Left: The City Hall. Some of the better built and more iconic French colonial buildings, like this, are still standing and well kept. Many less famous have been allowed to fall into dilapidation and pulled down to make way for profitable new high rise glass and concrete monstrosities.
Right: The Opera House on the right and Continental Hotel, with the red roof, to the left ( built 1880 ) in Lam Son Square in upmarket District 1. I remember a famous film scene from The Quiet American, starring Michael Cain, where lots of explosions were going off around here. Graham Greene wrote the book The Quiet American and had a long term room in the Continental. The old bar is still there at an inside courtyard where, reputedly, he sipped his dry martinis. The area behind the Continental used to be a pleasant little park with grass, trees and fountains but is now built on by that obnoxious blue coloured high-rise shopping centre and apartment block, the Vincom Centre Monstrosity, which is still mostly empty. In Vietnam money making enterprises triumph hand over fist above architectural aesthetics or cultural merit. In fact that is the case in most post-colonial Asia. Sad, but inevitable. Back-handers, bribes and personal gain play a large part in development projects, i.e. corruption.
A notable building in District 1 is the 19th century Notre Dame cathedral ( left ). I have never been inside, but the outside gives the area a more elegant appearance. The walls and grounds of this building are popular with Vietnamese for pre-wedding photo venues. There are always couples dressed-up to the nines in their exotic wedding outfits, weeks before the big occasion, doing 'romantic' poses for photographers here. Comprehensive, vast, and probably expensive wedding photo albums, and elaborate videos, ( some unkind people might think them rather tasteless ) form a vital part of Vietnamese nuptials.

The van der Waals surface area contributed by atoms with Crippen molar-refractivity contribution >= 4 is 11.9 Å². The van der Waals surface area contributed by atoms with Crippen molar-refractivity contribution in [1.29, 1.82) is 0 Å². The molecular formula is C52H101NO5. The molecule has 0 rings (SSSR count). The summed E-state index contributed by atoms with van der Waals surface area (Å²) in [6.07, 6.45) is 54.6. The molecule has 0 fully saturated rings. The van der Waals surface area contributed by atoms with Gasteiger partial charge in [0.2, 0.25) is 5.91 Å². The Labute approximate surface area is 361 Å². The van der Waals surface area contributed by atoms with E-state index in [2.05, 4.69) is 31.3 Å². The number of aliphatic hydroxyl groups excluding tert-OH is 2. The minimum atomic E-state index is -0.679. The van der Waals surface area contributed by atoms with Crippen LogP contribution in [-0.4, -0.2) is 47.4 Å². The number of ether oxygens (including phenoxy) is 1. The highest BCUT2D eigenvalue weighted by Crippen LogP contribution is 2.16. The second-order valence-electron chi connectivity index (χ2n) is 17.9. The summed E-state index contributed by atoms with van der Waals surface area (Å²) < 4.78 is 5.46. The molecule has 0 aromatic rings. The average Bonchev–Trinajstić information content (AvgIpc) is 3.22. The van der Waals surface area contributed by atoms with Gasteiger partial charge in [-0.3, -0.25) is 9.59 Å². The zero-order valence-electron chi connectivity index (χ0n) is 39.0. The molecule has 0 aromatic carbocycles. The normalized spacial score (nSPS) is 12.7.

To the right of this cathedral is..............
.....the French built central Post Office ( right ) which is another work of art. It is also very functional and efficiently run. The service provided is second to none. There are 20 different desks, all manned, and I mean all, by elegantly dressed ladies in yellow and silver traditional Au Dais ( pronounced 'Ow Yies', the loose fitting silk trousers covered by a long figure hugging dress split at the sides from the waist down ) and men in smart yellow shirts and black trousers. They all tend to speak reasonable English. It is open from 0800 - 1900hrs daily, including Sundays. Each of the desks serves a particular function i.e. selling stamps, or dealing with international mail for example. In my case I went in to post some books and documents which they carefully boxed and wrapped for me at one desk, and then weighed, documented and posted at another. It is a busy place, but entails very little queuing and provides a slick service. It is a system entirely alien to the endless queues at the half-manned and often scruffy British post-offices.
It provides an information service, a currency exchange service, and has international telephones in smart old fashioned wooden kiosks, as well as kiosks with computers and places to buy lots of postal commodities, sheets of collectors' stamps and memorabilia. The vast, spacious interior ( left ) is decorated with extraordinary murals, maps and portraits. It is a popular venue on the tourist trail with lots of guided tours being shown around.